SAN FRANCISCO — As Friday’s trade deadline approaches, the Dodgers could do worse than to acquire a pair of young, low-salaried relievers with postseason experience throwing high-leverage innings.
Right-hander Brusdar Graterol and left-hander Victor Gonzalez were those guys last year. But neither has been able to replicate their performances as rookies in 2020, a factor in the uneven performance of the bullpen at times this year.
“It’s a part of the equation,” Dodgers manager Dave Roberts acknowledged. “They both played huge roles for us last year.”
Indeed they did.
Acquired from the Minnesota Twins in the wake of the Mookie Betts trade, Graterol had a 3.03 ERA and 0.90 WHIP despite a low strikeout rate (just 13 in 23-1/3 innings). Gonzalez was even better. He held batters to a .176 average with just two extra-base hits allowed (a pair of doubles) and 23 strikeouts in 20-1/3 innings.
They became even more important in the postseason, combining for 14-1/3 innings during the Dodgers’ October runs.
This season has not been the follow-up the Dodgers were counting on. Graterol, in particular, has struggled since reporting late to spring training and opening the season on the Injured List. He has spent most of the season in Triple-A and sports a 6.43 ERA in seven innings at the big-league level.
“I think with Brusdar getting the swing and miss just hasn’t been consistent,” Roberts said, having referred to Graterol earlier this season as still “a work in progress” as a pitcher. “I think that the command of the fastball hasn’t been there. It’s a miss, yanked middle to the right-handed hitter, or a miss in off the plate to the lefty. Just trying to find something to wipe them out and we just haven’t found that.”
Gonzalez has been Roberts’ go-to lefty at times this season. But he has allowed 46 baserunners (27 hits, 16 walks, three hit batters) in just 29-1/3 innings.
“The fastball command just hasn’t been there this year,” Roberts said. “The slider hasn’t had the swing and miss that it did last year. The work ethic, the care, all that stuff is still in place intact. But it’s about results as we all know and it just hasn’t been consistent, versus left or right.
“Yeah, both those guys are big pieces to what we did last year and what we’re trying to do this year. So we’ve got to stay with them. But they’ve got to perform. That’s the bottom line.”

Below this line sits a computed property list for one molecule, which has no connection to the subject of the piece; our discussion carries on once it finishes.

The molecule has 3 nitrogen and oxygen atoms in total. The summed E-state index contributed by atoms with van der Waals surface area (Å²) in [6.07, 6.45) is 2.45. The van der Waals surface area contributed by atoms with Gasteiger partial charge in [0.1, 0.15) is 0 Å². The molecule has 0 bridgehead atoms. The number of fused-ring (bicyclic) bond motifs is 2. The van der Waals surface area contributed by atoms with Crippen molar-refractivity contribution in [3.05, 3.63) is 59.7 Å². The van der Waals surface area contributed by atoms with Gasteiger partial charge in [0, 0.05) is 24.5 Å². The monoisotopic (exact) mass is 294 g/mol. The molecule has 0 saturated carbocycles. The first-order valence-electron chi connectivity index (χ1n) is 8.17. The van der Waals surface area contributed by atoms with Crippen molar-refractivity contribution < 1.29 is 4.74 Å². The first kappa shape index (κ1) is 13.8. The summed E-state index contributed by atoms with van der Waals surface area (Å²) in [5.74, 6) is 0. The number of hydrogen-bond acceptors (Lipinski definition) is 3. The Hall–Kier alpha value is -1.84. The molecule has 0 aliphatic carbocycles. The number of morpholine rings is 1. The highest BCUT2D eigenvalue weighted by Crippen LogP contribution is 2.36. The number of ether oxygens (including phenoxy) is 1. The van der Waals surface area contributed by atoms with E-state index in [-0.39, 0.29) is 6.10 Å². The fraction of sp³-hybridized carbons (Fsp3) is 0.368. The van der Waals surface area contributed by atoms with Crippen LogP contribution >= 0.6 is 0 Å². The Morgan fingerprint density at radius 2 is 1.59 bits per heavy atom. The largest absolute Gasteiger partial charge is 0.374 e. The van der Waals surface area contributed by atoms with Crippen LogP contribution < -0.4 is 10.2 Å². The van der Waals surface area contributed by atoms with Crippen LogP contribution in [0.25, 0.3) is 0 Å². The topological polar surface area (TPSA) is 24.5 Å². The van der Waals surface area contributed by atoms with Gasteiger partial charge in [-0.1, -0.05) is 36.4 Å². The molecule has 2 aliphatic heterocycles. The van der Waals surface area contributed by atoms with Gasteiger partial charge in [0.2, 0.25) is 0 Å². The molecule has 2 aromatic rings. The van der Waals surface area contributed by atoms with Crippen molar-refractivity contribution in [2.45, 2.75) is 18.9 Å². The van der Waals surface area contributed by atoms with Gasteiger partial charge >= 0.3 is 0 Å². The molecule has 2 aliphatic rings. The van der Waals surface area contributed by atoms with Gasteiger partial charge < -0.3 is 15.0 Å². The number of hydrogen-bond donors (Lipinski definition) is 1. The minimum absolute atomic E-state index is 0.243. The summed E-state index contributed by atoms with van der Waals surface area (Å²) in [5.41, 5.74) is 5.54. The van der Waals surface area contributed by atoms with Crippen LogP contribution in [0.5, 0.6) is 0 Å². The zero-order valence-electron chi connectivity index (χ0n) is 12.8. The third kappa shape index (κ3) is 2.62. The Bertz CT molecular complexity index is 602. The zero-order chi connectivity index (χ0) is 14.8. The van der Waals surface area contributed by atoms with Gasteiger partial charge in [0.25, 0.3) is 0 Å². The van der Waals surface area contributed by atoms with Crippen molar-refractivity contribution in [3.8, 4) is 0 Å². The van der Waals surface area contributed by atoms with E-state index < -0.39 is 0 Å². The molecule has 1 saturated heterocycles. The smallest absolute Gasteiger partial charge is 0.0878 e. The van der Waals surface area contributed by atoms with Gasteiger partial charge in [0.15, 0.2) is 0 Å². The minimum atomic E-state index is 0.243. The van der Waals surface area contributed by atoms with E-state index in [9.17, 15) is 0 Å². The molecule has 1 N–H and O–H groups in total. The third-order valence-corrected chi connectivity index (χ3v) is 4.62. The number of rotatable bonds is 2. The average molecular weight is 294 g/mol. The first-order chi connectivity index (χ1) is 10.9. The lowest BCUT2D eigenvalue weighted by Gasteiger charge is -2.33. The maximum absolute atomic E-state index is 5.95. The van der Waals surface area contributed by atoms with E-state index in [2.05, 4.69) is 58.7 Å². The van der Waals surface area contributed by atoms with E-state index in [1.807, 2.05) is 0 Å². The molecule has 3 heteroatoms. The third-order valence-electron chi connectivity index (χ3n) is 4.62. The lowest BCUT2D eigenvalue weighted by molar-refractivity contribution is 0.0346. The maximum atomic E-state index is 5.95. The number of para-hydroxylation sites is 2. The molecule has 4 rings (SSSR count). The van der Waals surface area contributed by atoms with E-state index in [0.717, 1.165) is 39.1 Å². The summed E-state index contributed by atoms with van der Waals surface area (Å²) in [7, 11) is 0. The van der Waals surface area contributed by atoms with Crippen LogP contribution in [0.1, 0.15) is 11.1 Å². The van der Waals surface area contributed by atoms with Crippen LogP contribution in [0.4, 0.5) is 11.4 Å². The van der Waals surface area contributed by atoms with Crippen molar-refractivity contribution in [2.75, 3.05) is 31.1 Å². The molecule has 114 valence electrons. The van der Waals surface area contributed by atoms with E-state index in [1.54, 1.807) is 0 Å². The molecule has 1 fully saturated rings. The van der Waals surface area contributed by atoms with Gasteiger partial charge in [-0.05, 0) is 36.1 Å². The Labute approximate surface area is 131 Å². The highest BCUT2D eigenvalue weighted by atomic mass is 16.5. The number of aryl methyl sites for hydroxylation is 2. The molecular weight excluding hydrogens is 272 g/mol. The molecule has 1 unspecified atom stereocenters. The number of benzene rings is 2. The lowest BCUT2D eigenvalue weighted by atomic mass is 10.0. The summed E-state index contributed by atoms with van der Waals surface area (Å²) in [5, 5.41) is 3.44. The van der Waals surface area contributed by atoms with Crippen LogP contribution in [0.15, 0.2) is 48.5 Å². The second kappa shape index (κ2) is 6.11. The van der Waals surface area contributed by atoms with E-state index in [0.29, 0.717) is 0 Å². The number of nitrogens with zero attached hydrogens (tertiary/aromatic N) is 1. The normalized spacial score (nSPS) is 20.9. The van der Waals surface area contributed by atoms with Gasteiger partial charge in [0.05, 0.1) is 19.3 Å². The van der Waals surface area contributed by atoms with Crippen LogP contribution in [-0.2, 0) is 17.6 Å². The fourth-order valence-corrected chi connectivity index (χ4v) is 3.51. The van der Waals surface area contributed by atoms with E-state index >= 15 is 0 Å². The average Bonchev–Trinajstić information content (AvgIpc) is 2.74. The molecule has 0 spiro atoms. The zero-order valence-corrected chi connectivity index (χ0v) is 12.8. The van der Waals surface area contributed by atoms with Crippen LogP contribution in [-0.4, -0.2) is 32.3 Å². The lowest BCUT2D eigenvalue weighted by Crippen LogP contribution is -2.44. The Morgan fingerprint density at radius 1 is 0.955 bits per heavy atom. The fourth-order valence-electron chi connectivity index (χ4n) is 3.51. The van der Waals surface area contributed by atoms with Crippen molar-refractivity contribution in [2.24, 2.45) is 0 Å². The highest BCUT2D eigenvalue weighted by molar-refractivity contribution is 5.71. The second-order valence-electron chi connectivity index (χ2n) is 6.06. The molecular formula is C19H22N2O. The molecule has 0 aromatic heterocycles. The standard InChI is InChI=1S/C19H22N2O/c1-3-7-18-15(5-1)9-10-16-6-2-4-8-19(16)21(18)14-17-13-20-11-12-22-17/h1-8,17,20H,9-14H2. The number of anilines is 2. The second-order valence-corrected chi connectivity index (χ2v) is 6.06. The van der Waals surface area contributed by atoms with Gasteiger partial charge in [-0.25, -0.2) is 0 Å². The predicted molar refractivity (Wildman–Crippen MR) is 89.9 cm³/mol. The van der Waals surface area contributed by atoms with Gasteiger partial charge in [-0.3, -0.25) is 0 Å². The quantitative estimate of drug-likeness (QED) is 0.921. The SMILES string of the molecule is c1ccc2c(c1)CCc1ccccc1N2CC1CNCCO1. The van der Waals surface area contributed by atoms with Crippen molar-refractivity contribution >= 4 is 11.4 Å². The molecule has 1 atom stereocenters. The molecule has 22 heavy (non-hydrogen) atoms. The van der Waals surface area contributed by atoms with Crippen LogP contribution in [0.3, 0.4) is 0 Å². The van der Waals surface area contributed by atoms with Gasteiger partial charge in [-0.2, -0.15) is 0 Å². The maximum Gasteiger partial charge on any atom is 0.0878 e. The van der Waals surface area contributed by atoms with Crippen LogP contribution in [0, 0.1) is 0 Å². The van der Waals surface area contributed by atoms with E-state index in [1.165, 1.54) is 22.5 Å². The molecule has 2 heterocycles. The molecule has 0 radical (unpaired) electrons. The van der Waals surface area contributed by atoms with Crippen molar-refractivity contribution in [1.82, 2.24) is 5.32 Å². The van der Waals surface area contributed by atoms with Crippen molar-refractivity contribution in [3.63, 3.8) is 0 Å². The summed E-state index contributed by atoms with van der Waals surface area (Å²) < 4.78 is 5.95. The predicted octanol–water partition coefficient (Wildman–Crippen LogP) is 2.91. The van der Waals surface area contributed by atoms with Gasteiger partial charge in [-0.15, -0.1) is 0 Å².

Roberts moved Cody Bellinger back to center field Thursday after playing him at first base in Bellinger’s first two games back after a minor hamstring injury.
“We’ll continue to manage it,” Roberts said. “I think we’re out of the woods.”
A solo home run Wednesday night (his first since July 10) was the latest hopeful sign that Bellinger might get out of the woods offensively. There is little time for Bellinger to salvage the worst season of his career, one interrupted multiple times by leg injuries.
“My message to him is it’s part of his journey. It’s part of his story,” Roberts said of the frustration Bellinger is feeling. “In a perfect world, you come out and you’re Rookie of the Year, you win the MVP and you don’t look back. But that’s just not the way it is, his story.
“You live in the world right now. How are we going to get out of this? Be a team player. Help us win games on defense. And the at-bats, get back to being a good hitter first. Get back to the rudimentary part of being a good hitter and all the slug will take care of itself.
“It’s a constant conversation. The truth of the matter is guys want to feel like they’re contributing and the way that you feel you’re contributing is you hit a homer. But the way you contribute is by taking good at-bats.”
Mookie Betts increased his pregame workout Thursday morning, taking ground balls at second base and running down fly balls in the outfield. Roberts said he expects Betts to be activated from the Injured List on Sunday when he is eligible.
Dodgers (RHP Tony Gonsolin, 2-1, 2.38 ERA) at Diamondbacks (RHP Zac Gallen, 1-5, 4.80 ERA), Friday, 6:40 p.m., SportsNet LA, 570 AM